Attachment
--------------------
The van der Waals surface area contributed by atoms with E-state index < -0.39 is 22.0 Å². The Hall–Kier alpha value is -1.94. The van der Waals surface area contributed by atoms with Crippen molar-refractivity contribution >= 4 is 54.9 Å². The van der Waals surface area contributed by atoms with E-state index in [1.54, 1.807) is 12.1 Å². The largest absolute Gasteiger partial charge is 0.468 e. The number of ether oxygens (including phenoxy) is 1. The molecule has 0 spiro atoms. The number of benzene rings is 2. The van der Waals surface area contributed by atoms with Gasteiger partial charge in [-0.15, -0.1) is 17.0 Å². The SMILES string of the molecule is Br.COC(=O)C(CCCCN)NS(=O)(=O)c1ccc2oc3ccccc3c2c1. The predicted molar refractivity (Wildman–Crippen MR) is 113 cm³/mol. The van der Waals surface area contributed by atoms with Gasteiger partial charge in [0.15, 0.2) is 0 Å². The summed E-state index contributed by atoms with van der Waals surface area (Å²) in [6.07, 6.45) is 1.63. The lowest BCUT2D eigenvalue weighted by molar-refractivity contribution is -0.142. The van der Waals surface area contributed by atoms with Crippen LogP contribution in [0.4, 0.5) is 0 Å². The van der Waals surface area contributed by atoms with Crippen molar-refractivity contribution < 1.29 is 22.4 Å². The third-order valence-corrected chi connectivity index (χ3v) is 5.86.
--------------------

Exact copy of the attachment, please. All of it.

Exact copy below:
The van der Waals surface area contributed by atoms with E-state index < -0.39 is 22.0 Å². The Hall–Kier alpha value is -1.94. The van der Waals surface area contributed by atoms with Crippen molar-refractivity contribution >= 4 is 54.9 Å². The van der Waals surface area contributed by atoms with E-state index in [1.54, 1.807) is 12.1 Å². The largest absolute Gasteiger partial charge is 0.468 e. The number of ether oxygens (including phenoxy) is 1. The molecule has 0 spiro atoms. The number of benzene rings is 2. The van der Waals surface area contributed by atoms with Gasteiger partial charge in [-0.15, -0.1) is 17.0 Å². The SMILES string of the molecule is Br.COC(=O)C(CCCCN)NS(=O)(=O)c1ccc2oc3ccccc3c2c1. The predicted molar refractivity (Wildman–Crippen MR) is 113 cm³/mol. The van der Waals surface area contributed by atoms with Gasteiger partial charge in [0.15, 0.2) is 0 Å². The summed E-state index contributed by atoms with van der Waals surface area (Å²) in [6.07, 6.45) is 1.63. The lowest BCUT2D eigenvalue weighted by molar-refractivity contribution is -0.142. The van der Waals surface area contributed by atoms with Crippen LogP contribution in [0.4, 0.5) is 0 Å². The van der Waals surface area contributed by atoms with Crippen molar-refractivity contribution < 1.29 is 22.4 Å². The third-order valence-corrected chi connectivity index (χ3v) is 5.86.